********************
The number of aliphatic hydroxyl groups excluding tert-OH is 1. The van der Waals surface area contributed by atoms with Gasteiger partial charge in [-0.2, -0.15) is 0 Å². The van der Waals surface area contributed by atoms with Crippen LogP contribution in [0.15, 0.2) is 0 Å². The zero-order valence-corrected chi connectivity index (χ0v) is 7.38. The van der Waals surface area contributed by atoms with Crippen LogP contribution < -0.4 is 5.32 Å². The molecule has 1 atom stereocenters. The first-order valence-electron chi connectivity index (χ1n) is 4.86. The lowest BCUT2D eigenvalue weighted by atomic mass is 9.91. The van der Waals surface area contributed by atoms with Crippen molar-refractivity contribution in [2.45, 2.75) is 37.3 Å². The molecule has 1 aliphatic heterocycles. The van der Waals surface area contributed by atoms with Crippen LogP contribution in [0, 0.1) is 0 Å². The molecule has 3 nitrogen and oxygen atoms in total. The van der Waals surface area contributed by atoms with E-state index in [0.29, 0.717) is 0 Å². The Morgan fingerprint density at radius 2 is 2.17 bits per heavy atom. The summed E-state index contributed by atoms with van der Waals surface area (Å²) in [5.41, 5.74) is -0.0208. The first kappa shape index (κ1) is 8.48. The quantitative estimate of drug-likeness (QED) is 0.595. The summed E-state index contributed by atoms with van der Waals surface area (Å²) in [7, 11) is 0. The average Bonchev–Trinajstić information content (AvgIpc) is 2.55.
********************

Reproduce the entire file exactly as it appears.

The number of aliphatic hydroxyl groups excluding tert-OH is 1. The van der Waals surface area contributed by atoms with Gasteiger partial charge in [-0.2, -0.15) is 0 Å². The van der Waals surface area contributed by atoms with Crippen LogP contribution in [0.15, 0.2) is 0 Å². The zero-order valence-corrected chi connectivity index (χ0v) is 7.38. The van der Waals surface area contributed by atoms with Crippen LogP contribution < -0.4 is 5.32 Å². The molecule has 1 atom stereocenters. The first-order valence-electron chi connectivity index (χ1n) is 4.86. The lowest BCUT2D eigenvalue weighted by atomic mass is 9.91. The van der Waals surface area contributed by atoms with Crippen molar-refractivity contribution in [2.45, 2.75) is 37.3 Å². The molecule has 1 aliphatic heterocycles. The van der Waals surface area contributed by atoms with Crippen LogP contribution in [0, 0.1) is 0 Å². The molecule has 3 nitrogen and oxygen atoms in total. The van der Waals surface area contributed by atoms with E-state index in [0.29, 0.717) is 0 Å². The Morgan fingerprint density at radius 2 is 2.17 bits per heavy atom. The summed E-state index contributed by atoms with van der Waals surface area (Å²) in [5.41, 5.74) is -0.0208. The first kappa shape index (κ1) is 8.48. The quantitative estimate of drug-likeness (QED) is 0.595. The summed E-state index contributed by atoms with van der Waals surface area (Å²) in [7, 11) is 0. The average Bonchev–Trinajstić information content (AvgIpc) is 2.55.